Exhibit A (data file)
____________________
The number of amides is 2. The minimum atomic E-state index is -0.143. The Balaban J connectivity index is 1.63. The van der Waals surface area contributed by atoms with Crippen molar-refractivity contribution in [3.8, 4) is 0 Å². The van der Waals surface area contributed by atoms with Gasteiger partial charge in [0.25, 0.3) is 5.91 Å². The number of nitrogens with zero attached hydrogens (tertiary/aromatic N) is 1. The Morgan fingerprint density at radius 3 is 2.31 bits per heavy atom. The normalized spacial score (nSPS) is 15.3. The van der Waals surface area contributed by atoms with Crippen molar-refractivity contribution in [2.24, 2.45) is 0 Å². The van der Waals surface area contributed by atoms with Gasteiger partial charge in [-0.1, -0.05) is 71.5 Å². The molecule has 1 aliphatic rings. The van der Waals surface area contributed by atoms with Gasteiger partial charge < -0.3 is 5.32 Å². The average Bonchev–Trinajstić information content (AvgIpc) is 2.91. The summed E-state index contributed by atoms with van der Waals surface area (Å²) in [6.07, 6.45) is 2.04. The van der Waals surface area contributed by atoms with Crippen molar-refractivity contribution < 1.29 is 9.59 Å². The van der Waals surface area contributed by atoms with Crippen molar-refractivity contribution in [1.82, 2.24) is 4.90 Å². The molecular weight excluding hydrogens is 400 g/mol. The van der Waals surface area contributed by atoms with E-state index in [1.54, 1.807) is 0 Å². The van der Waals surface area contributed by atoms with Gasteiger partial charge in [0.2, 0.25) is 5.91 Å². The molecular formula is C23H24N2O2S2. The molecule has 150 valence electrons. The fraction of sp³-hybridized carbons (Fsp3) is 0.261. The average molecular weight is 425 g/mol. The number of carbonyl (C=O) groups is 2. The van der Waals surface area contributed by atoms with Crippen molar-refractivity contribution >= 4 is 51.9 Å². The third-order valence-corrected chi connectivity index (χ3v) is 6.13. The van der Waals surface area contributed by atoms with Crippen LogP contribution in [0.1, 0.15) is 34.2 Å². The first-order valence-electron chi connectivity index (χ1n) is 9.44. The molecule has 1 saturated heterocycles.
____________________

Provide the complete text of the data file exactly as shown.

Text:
The number of amides is 2. The minimum atomic E-state index is -0.143. The Balaban J connectivity index is 1.63. The van der Waals surface area contributed by atoms with Crippen molar-refractivity contribution in [3.8, 4) is 0 Å². The van der Waals surface area contributed by atoms with Gasteiger partial charge in [0.25, 0.3) is 5.91 Å². The number of nitrogens with zero attached hydrogens (tertiary/aromatic N) is 1. The Morgan fingerprint density at radius 3 is 2.31 bits per heavy atom. The normalized spacial score (nSPS) is 15.3. The van der Waals surface area contributed by atoms with Crippen molar-refractivity contribution in [2.24, 2.45) is 0 Å². The van der Waals surface area contributed by atoms with Gasteiger partial charge in [-0.1, -0.05) is 71.5 Å². The molecule has 1 aliphatic rings. The van der Waals surface area contributed by atoms with Gasteiger partial charge < -0.3 is 5.32 Å². The average Bonchev–Trinajstić information content (AvgIpc) is 2.91. The summed E-state index contributed by atoms with van der Waals surface area (Å²) in [6.07, 6.45) is 2.04. The van der Waals surface area contributed by atoms with Crippen molar-refractivity contribution < 1.29 is 9.59 Å². The van der Waals surface area contributed by atoms with Crippen molar-refractivity contribution in [1.82, 2.24) is 4.90 Å². The molecular weight excluding hydrogens is 400 g/mol. The van der Waals surface area contributed by atoms with E-state index in [1.54, 1.807) is 0 Å². The van der Waals surface area contributed by atoms with Gasteiger partial charge in [0.2, 0.25) is 5.91 Å². The molecular formula is C23H24N2O2S2. The molecule has 150 valence electrons. The fraction of sp³-hybridized carbons (Fsp3) is 0.261. The average molecular weight is 425 g/mol. The number of carbonyl (C=O) groups is 2. The van der Waals surface area contributed by atoms with Crippen molar-refractivity contribution >= 4 is 51.9 Å². The third-order valence-corrected chi connectivity index (χ3v) is 6.13. The van der Waals surface area contributed by atoms with Crippen LogP contribution in [0.1, 0.15) is 34.2 Å². The first-order valence-electron chi connectivity index (χ1n) is 9.44. The molecule has 1 saturated heterocycles.